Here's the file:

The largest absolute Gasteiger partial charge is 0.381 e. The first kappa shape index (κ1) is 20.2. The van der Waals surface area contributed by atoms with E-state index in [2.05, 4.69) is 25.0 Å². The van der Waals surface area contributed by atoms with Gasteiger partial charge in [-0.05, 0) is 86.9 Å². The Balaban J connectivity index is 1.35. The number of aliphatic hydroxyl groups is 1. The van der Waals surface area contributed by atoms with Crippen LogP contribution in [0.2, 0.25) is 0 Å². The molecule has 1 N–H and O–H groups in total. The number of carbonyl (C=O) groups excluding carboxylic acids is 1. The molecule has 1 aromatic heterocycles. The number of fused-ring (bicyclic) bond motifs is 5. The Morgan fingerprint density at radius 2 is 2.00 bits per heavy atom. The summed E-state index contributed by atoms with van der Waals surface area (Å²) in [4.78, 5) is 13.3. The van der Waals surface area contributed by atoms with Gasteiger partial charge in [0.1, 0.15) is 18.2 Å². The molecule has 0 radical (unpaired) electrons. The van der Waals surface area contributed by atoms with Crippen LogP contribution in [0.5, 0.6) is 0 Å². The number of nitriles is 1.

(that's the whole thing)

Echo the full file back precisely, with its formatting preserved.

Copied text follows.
The largest absolute Gasteiger partial charge is 0.381 e. The first kappa shape index (κ1) is 20.2. The van der Waals surface area contributed by atoms with E-state index in [2.05, 4.69) is 25.0 Å². The van der Waals surface area contributed by atoms with Gasteiger partial charge in [-0.05, 0) is 86.9 Å². The Balaban J connectivity index is 1.35. The number of aliphatic hydroxyl groups is 1. The van der Waals surface area contributed by atoms with Crippen LogP contribution in [0.2, 0.25) is 0 Å². The molecule has 1 N–H and O–H groups in total. The number of carbonyl (C=O) groups excluding carboxylic acids is 1. The molecule has 1 aromatic heterocycles. The number of fused-ring (bicyclic) bond motifs is 5. The Morgan fingerprint density at radius 2 is 2.00 bits per heavy atom. The summed E-state index contributed by atoms with van der Waals surface area (Å²) in [4.78, 5) is 13.3. The van der Waals surface area contributed by atoms with Gasteiger partial charge in [0.1, 0.15) is 18.2 Å². The molecule has 0 radical (unpaired) electrons. The van der Waals surface area contributed by atoms with Crippen LogP contribution in [0.5, 0.6) is 0 Å². The number of nitriles is 1.